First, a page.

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July 11, 2012
 

5 Gaffes Romney Must Avoid to Woo Black Voters

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Written by: Kelly Virella
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Mitt Romney. Photo Courtesy of Flickr/DaveLawrence8

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fter months of ignoring African-American voters Mitt Romney and his advisors have done the math and figured out that if they dampen our enthusiasm for President Barack Obama, they might be able to capture some of our votes, or — just as valuable to them — convince some of us to stay home. Ergo this week’s sudden explosion of headlines proclaiming Mitt Romney’s undying love for black folks. Every minute of his campaign, he’s been thinking of us and our problems and today, he’s coming to the NAACP to profess his love and explain his rescue plan. How romantic!

Assuming his intentions are good, I want to offer him some coaching about wooing black America. Here’s a list of 5 gaffes he must avoid and 4 things he would need to do to capture our hearts.

    1. DON’T start going to black churches and speaking from the pulpit. This will backfire, because you will sound wooden. Remember “I love the lakes … the great lakes, but all the little inland lakes?” Not a good look, bro.
    2. DON’T do a hip-hop song. In fact, don’t even do a hip-hop lyric.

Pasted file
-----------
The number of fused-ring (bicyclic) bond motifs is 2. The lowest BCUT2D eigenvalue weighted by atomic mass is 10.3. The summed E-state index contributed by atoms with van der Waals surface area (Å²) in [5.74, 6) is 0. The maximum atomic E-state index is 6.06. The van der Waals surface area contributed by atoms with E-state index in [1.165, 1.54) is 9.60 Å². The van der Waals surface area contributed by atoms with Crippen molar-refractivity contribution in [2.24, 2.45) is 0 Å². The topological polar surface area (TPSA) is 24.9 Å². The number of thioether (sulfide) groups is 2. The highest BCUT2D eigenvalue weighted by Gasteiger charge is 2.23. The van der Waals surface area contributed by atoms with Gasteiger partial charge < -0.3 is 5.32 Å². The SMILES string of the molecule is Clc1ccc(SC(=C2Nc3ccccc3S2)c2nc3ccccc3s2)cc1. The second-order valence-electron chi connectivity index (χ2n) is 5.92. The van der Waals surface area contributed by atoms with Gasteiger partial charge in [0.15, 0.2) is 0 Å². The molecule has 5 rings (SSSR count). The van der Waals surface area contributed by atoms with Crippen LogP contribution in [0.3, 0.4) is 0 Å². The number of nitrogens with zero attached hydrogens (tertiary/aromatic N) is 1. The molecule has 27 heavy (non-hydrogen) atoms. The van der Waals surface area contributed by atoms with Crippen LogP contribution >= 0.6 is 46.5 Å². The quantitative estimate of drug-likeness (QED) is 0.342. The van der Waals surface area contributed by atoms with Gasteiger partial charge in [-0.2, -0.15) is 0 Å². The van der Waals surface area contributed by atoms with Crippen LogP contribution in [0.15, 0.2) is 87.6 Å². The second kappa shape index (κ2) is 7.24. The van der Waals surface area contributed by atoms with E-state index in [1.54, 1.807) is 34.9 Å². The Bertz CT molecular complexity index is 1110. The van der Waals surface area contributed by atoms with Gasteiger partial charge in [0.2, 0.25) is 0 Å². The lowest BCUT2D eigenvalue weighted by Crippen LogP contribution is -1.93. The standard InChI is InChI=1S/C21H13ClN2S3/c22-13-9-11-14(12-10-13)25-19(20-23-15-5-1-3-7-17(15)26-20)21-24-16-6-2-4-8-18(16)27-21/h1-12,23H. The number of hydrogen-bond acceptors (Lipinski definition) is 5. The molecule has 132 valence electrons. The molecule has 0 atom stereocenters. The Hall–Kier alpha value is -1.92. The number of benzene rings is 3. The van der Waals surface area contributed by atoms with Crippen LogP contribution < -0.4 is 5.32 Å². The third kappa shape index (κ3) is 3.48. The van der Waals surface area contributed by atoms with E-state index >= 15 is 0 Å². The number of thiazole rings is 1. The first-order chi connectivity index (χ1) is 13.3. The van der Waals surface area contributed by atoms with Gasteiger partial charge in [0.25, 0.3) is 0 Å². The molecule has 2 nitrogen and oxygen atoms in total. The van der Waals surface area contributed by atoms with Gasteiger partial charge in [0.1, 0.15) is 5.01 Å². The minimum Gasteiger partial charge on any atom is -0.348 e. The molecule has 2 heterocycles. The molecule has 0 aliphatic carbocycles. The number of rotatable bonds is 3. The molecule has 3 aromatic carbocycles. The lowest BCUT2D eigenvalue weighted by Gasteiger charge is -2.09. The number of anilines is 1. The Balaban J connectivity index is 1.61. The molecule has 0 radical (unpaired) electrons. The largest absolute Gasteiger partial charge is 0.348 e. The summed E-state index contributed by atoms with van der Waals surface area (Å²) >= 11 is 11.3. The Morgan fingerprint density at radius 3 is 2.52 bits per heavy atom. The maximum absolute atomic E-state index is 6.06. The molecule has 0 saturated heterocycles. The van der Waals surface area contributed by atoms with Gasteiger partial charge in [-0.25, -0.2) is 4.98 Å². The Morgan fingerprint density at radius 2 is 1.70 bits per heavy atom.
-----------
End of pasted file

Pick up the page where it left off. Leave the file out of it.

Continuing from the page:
3. DON”T use ‘black’ slang or Ebonics. Two words to especially avoid: “Bling-bling.”
    4. DON’T overstate the connection between you or your family and black leaders. People have the Internet bro. They research shit.
    5. DON’T be afraid — as you are in the above video — to say forthrightly that Mormon church doctrine was wrong about black people. See? It’s easy. Say it and keep it moving.
    6. DO offer something other than 1960s thinking about race relations. We’re not Martin Luther King. We’re not in the Civil Rights Movement. You gotta do more than say you support civil rights and oppose discrimination.
    7. DO end the drug war against black people. That is all.
    8. DO improve our schools, so that we have an equal opportunity to learn. (Notice: I’m not suggesting that you enforce Brown v. Board. I’m suggesting that you enforce Plessy v. Ferguson).
    9. DO help us finance our businesses. It’s a shame that most of the business owners in black urban communities are not black.


About the Author

Kelly Virella
Kelly Virella lives in an East Harlem walk-up with her husband, her bicycle and her books. She's worked as a journalist for 11 years and started this website during the summer of 2011. She fell in love with New York City during her first visit here as a 16-year-old and finally made good on her promise to move here in April 2010.



 
 

 
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